The Loxahatchee Groves Water Control District Board of Supervisors agreed Tuesday to offer District Administrator Clete Saunier a separation package worth more than $80,000.
Saunier, who is leaving after 15 years on the job, sat in the audience with his attorney during the meeting. There was no indication whether he planned to accept the offer. UPDATE: LGWCD officials have told the Town-Crier that Saunier accepted the agreement on Thursday, Nov. 29.
Tuesday’s meeting had been recessed from Nov. 13, when the board ended its contract with Saunier after failing to reach an agreement with him on a temporary contract extension.
LGWCD Attorney Mary Viator said that Saunier’s contract, approved in 2003, included a severance obligation if the board chose to discontinue the contract.
Attorney Lara Donlon, a specialist in employment and personnel issues, said she had come up with what she considered a fair assessment of what the district owed Saunier, including an $80,026.01 payout and a Florida Retirement System contribution of $521.82. “That, in my opinion, is the most we can do under the agreement,” Donlon said.
Supervisor John Ryan made a motion to authorize the payment of $80,547.83 after the completion of a satisfactory contract compliance review, saying that he felt it was the responsibility of the board to interpret the contract, rather than continue negotiations, but the motion failed for lack of a second.
Supervisor Don Widing made a motion to make an immediate payment offer of $80,547.83, explaining that he thought that auditor Grau & Associates’ offer to conduct the review on an hourly basis, costing up to $10,000, was excessive.
“I don’t think it’s necessary,” Widing said. “I think we have adequate records here. They have been public records for a long time. If someone on the board wants to look at the records and do some type of audit, I’m fine with that.”
He also pointed out that the contract does not require any type of audit. “A deal is a deal,” Widing said. “We made the agreement, and it has been in place for many years.”
Supervisor Frank Schiola, however, said there were some questions in his mind about Saunier’s performance, including a check to the South Florida Water Management District for the district’s water discharge permit that had not been mailed.
After more discussion, Supervisor Robert Snowball said that he felt Saunier had performed his job within the terms of the contract. Chairman Dave DeMarois also said he supported paying Saunier immediately.
Widing amended his motion to include a requirement that Saunier sign a letter releasing the district from any further claims. That motion carried 4-1, with Schiola opposed.
Next, the supervisors discussed finding a new manager, with discussion focused on whether to seek an interim manager and to go ahead and hire a permanent replacement.
Viator said that at the previous meeting, the board decided that since Saunier was not going to be involved, steps should be taken to fill the position. She added that legal staff placed notices in newspapers, on the web and with the Florida Association of Special Districts. A total of 22 responses had been received.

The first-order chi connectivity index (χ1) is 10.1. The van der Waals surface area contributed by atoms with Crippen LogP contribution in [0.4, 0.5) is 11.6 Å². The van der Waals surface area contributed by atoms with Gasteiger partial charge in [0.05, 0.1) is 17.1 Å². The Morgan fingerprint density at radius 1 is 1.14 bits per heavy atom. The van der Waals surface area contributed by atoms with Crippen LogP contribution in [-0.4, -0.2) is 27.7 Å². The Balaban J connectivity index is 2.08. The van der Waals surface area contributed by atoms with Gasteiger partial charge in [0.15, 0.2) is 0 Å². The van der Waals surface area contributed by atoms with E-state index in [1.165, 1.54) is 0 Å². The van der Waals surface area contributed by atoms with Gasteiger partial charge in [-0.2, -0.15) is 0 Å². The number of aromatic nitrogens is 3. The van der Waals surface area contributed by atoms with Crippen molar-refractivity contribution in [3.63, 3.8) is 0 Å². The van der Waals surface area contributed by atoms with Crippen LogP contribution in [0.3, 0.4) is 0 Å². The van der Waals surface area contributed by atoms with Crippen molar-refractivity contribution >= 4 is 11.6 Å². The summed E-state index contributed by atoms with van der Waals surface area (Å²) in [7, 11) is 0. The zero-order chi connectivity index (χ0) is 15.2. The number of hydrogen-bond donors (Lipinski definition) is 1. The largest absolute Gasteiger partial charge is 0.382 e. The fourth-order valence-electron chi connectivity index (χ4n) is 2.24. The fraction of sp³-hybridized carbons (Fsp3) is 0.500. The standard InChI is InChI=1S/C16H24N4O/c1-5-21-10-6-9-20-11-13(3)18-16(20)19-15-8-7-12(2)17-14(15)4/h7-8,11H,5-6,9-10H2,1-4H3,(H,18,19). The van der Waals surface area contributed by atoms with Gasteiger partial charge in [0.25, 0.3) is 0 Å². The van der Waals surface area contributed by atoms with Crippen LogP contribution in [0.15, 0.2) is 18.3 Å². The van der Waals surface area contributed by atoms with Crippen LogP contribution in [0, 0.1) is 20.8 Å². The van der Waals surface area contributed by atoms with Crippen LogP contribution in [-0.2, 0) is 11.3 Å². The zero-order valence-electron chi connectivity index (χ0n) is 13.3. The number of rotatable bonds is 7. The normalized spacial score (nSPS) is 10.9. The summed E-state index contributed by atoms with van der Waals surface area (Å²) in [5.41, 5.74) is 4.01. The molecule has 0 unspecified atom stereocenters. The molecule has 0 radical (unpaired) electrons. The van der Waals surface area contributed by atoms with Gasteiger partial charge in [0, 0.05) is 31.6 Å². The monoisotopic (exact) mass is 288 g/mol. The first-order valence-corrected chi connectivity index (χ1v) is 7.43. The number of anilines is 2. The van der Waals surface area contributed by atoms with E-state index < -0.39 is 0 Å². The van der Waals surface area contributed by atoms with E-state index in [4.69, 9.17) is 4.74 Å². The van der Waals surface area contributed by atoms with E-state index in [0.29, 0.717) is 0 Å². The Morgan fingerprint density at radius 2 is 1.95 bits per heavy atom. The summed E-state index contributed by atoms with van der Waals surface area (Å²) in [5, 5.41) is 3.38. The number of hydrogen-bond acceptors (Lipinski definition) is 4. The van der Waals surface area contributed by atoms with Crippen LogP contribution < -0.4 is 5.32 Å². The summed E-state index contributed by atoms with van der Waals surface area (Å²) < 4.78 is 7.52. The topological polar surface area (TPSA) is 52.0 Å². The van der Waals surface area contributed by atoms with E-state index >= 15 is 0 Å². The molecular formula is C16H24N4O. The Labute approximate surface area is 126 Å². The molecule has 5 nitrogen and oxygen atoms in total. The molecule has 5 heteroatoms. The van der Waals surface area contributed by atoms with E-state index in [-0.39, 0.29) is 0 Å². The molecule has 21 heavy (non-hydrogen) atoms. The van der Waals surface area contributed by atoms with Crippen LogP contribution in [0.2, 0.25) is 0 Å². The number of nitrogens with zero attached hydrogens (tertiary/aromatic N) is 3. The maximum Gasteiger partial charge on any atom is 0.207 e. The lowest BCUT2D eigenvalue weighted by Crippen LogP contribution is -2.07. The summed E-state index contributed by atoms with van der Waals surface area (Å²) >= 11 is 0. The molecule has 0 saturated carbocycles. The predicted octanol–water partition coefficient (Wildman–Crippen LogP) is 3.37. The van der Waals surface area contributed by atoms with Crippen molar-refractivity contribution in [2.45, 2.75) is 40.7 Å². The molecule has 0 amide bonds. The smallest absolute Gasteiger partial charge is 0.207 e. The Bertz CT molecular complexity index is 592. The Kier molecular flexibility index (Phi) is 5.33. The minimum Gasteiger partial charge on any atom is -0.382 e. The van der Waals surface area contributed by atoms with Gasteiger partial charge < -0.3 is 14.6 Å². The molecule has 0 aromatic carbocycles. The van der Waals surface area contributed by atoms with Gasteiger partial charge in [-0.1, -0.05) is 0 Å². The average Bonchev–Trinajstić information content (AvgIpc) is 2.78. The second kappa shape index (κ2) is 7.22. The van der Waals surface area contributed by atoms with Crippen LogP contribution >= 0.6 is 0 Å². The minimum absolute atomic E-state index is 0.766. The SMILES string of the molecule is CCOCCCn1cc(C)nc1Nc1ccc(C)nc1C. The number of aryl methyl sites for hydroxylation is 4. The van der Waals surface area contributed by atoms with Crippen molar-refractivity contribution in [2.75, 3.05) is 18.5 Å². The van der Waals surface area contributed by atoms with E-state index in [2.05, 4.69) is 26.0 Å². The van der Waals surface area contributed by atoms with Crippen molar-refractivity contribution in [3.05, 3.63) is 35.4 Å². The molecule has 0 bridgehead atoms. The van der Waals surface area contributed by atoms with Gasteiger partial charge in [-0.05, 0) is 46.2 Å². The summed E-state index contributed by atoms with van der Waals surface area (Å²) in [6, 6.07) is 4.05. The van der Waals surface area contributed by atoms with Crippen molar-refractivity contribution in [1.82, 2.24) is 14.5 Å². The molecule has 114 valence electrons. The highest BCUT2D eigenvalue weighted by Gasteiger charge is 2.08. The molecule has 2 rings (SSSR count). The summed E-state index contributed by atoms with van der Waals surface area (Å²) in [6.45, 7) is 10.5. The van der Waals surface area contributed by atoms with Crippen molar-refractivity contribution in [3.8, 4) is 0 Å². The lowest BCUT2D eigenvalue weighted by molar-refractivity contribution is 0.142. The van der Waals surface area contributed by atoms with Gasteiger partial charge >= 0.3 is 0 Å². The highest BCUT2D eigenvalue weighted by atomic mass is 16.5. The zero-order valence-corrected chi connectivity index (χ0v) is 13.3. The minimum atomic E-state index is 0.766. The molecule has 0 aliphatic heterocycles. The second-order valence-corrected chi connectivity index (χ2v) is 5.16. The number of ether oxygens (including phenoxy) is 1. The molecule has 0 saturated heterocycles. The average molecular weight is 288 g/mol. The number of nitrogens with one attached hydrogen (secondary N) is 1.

“Now that we have a group of candidates, the board needs to provide direction on how you want to continue,” Viator said.
Widing said he had worked with staff to assemble the list, which had been flagged for permanent and interim applicants.
“I think we should boil this down to a list of no more than five people we think would be suitable for either the permanent or interim [position],” Widing said, inviting discussion on whether they want to pursue an interim or permanent manager.
Widing recommended that the board move forward and find a permanent replacement now.
“Based on the strength of some of the candidates that are available, I’m ready to consider [that],” he said, adding that he has been impressed with how board members and staff have performed in the time that Saunier has been gone. “Each one of you has done an outstanding job of taking responsibility, jumping in and doing the job.”
Schiola agreed with Widing and made a motion to pursue a permanent administrator, explaining that he did not want to go through the process again in three or four months.
“Let’s just go ahead and do it,” he said. “The district is running relatively well. The employees stepped up to the plate. The board members stepped up to the plate. Mary and her team stepped up to the plate.”
Schiola pointed out that the position had been advertised publicly as required. “We have plenty of names and businesses here, and I recognize a few of them,” he said. “I think most of them are probably very well-qualified.”
Snowball said that at the last meeting, Widing had volunteered to narrow the list to three to five candidates, and Widing said he was still willing to take on the task. He asked whether Ryan would be able to help with the process by looking at qualifications, credentials and background checks, because he was not in a position during the day to conduct some of the necessary research. “Mr. Ryan and I can sit here and boil these applications down,” Widing said.
Viator suggested that any meetings between the two be announced and posted due to Sunshine Law requirements.
Ryan asked for comments on what pay scale board members thought would be appropriate, considering that there was general agreement that the workload for the position would diminish as more district roads are turned over to the town.
After discussion, the board reached a consensus on a range of $70,000 to $95,000 a year with benefits the same as other district employees.
Schiola made a motion to proceed with the selection process, which carried 5-0.